Fig. 3: Magnetization processes.
figure 3

Sketches of the magnetization possesses of the coupled-chain compound CsCuCl3 a in the semiclassical regime under ambient or low pressure and b in the highly quantum regime under high pressure. The phase transition points (H1st, Hc1, Hc2) and the saturation field (Hs) are marked on the horizontal axis.

To quantify the pressure effects, we first perform magnetic measurements on a single crystal of CsCuCl3 under hydrostatic pressure conditions up to P = 1.21 GPa for the temperature dependence (below 100 K) of the magnetic susceptibility at magnetic field 1 T and the low-temperature (1.8 K) magnetization curve up to 5 T. Using the measured data shown in Fig. 4 as well as the previously reported values of the first-order transition points H1st at the lowest temperature (1.5 K) available in ref. 10, we quantitatively estimate the pressure dependence of the magnetic coupling parameters J0, Δ0, and J1 in the original model, Eq. (1), through the fittings with theoretical predictions for the ground state. For the fittings, we employ the tenth-order high-temperature expansion47 for the magnetic susceptibility and the 1/S-expansion method15 for the magnetization curve and the first-order transition points. In the latter, the energy is expressed in power series of 1/S and anisotropy Δ0 as

$$E={S}^{2}{E}_{0}+{S}^{2}{E}_{{{{\Delta }}}_{0}}+S{E}_{{{{\rm{LSW}}}}}+\cdots \ ,$$

where S2E0 is the classical energy for the isotropic system. Here, we take into account up to the leading order corrections from the anisotropy, \({S}^{2}{E}_{{{{\Delta }}}_{0}}\), and quantum effects within the linear spin-wave theory, SELSW14,15. The magnetization curve is obtained by M(H) = − dE(H)/dH18. The theoretical values of the magnetic field H and the magnetization M are converted into T (tesla) and μB/Cu2+, respectively, using the g factor, which has been estimated to be 2.11 by the ESR measurements at room temperature, almost independently of pressure within the experimental precision48. The saturation magnetization per spin is thus given as Ms = gμBS = 1.055μB. See Methods for more details.

Fig. 4: Magnetic susceptibility and magnetization curves under pressure.
figure 4

a Longitudinal susceptibilities χ at H = 1 T and b magnetization curves at T = 1.8 K for a CsCuCl3 crystal under different pressures, P = 0, 0.14, 0.34, 0.49, 0.82, 1.05, 1.21 GPa (from top to bottom) when a magnetic field is applied along the c axis. The magnetization M is scaled by the saturation value Ms.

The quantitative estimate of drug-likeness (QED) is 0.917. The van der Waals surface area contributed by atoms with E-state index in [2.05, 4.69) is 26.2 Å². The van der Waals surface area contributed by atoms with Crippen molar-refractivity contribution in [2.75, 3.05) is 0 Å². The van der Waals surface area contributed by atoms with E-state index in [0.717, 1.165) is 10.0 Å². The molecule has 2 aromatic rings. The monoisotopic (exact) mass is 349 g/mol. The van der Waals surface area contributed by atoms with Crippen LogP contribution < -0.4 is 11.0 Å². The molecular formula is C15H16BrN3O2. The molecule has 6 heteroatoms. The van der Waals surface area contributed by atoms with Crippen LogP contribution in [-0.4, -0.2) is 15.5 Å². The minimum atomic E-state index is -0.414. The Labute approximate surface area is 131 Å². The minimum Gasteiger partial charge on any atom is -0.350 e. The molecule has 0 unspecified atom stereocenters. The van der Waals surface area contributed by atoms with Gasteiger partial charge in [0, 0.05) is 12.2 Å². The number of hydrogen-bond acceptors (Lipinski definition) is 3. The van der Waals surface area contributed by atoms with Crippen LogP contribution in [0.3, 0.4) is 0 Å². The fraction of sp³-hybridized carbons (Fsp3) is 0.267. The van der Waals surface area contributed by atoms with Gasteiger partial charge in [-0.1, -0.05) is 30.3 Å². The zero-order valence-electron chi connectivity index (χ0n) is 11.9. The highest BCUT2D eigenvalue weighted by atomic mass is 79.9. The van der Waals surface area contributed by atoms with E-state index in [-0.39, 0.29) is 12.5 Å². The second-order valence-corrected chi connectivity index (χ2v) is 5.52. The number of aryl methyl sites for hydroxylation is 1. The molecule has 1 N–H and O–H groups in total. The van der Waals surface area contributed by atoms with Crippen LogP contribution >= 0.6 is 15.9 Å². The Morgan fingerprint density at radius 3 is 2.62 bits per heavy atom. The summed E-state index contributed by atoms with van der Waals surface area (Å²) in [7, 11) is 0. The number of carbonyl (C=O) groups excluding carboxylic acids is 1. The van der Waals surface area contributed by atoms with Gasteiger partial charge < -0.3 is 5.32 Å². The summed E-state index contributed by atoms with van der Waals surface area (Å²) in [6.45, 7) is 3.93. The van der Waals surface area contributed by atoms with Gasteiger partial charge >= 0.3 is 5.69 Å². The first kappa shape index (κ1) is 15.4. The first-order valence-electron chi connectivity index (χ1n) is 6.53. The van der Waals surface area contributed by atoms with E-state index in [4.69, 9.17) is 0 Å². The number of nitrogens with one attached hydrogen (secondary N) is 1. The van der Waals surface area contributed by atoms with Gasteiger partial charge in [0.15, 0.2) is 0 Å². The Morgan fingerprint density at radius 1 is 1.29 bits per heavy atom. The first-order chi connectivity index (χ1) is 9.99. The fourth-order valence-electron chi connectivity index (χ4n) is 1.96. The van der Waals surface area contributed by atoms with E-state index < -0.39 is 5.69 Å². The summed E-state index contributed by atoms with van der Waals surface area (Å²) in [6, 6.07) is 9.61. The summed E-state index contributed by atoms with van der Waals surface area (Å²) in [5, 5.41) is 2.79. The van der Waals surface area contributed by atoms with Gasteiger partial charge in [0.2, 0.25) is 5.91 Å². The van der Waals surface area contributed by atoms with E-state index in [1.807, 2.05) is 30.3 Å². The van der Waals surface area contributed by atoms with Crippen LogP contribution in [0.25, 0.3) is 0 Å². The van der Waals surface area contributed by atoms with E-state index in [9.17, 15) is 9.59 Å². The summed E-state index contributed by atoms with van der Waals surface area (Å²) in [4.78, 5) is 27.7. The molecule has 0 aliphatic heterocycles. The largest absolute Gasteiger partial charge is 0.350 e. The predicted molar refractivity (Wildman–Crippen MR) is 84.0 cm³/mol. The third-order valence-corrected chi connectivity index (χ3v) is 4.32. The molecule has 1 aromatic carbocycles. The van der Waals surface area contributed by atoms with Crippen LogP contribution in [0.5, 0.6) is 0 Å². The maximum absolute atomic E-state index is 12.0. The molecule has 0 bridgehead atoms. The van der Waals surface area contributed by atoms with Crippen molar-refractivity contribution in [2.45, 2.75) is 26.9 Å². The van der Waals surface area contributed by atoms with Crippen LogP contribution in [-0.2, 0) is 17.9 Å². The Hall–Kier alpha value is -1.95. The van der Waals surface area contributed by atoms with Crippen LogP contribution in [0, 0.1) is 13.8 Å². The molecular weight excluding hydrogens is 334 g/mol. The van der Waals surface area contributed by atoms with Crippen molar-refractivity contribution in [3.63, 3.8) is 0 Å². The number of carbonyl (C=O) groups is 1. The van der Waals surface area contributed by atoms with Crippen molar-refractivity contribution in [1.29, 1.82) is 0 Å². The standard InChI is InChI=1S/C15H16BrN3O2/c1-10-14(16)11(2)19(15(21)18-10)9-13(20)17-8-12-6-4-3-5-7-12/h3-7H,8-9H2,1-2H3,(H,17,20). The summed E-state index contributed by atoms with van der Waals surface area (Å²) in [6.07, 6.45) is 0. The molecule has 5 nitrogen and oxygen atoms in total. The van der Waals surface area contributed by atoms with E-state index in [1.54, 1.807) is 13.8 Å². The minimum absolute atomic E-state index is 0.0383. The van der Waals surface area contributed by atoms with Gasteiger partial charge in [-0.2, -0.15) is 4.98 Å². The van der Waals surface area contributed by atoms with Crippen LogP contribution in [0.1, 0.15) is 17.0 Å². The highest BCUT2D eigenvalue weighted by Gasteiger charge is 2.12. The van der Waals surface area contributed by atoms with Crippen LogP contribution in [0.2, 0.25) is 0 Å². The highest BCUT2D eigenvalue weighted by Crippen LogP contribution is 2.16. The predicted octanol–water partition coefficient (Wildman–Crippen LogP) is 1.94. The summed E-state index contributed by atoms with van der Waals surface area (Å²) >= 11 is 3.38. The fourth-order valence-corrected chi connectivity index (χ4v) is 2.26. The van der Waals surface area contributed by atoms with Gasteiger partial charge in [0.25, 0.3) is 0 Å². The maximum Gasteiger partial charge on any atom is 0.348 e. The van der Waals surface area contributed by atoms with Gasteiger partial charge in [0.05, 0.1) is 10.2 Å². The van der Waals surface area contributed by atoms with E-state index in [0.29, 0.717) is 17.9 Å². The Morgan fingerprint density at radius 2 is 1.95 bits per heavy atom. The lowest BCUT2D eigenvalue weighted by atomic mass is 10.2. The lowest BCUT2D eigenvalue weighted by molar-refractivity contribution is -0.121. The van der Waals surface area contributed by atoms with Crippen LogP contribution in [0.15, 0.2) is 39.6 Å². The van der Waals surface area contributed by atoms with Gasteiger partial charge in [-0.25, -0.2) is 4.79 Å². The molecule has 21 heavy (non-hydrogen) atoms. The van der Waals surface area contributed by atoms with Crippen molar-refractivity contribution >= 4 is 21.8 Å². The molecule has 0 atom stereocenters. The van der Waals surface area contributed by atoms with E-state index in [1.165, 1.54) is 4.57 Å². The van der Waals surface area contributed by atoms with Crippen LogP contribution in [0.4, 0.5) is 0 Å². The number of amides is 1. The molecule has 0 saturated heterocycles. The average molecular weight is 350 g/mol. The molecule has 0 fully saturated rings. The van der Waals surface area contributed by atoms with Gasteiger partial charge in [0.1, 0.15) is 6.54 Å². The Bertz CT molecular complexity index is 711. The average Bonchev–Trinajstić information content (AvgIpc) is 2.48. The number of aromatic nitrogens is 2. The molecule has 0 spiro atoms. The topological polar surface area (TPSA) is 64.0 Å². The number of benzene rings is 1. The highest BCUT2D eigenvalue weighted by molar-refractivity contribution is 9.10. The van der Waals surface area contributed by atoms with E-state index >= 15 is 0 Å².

Figure 5a, b shows the values of J0, Δ0, and J1, giving the best fits between experiment and theory. Applying the least squares fittings to the values obtained at each pressure, we determine the following model functions J0(P), Δ0(P), and J1(P) for pressure P in GPa:

$${{{\Delta }}}_{0}(P)=0.014+0.005P+0.005{P}^{2},$$

The values of the model functions at P = 0, J0/kB = 28.45 K, Δ0 = 0.014, and J1/kB = 4.86 K, are consistent with the previous estimates at ambient pressure36,37,38,40. In Fig. 5c, d, we plot the intrachain-to-interchain coupling ratio αJ(P) = J0(P)/J1(P) and the rescaled anisotropy parameter Δ(P) = αJ(P0(P),15,49 which characterize well the change of the material property. The parameter αJ(P) is strongly reduced (by half at P ~ 1 GPa), which indicates that a CsCuCl3 crystal with weakly coupled quasi-1D spin chains turns into a more 3D system by applying hydrostatic pressure. On the contrary, the rescaled anisotropy Δ(P) experiences only a 20 percent reduction.

Fig. 5: Pressure dependence of the coupling parameters in CsCuCl3.
figure 5

a The estimated values of the intrachain coupling constant J0 and the anisotropy parameter Δ0. b The estimated values of the intrerchain coupling constant J1. The error bars reflect six standard deviations for J0 and are smaller than the symbol size in the min-max values for Δ0 and J1. The model functions for each quantity, J0(P), Δ0(P), and J1(P), are shown by the solid curves. c, d The ratio of the intrachain to interchain coupling, αJ(P) = J0(P)/J1(P), and the rescaled anisotropy parameter Δ(P) = αJ(P0(P). The reduction rate from the value at P = 0 is plotted for each with the dashed curves.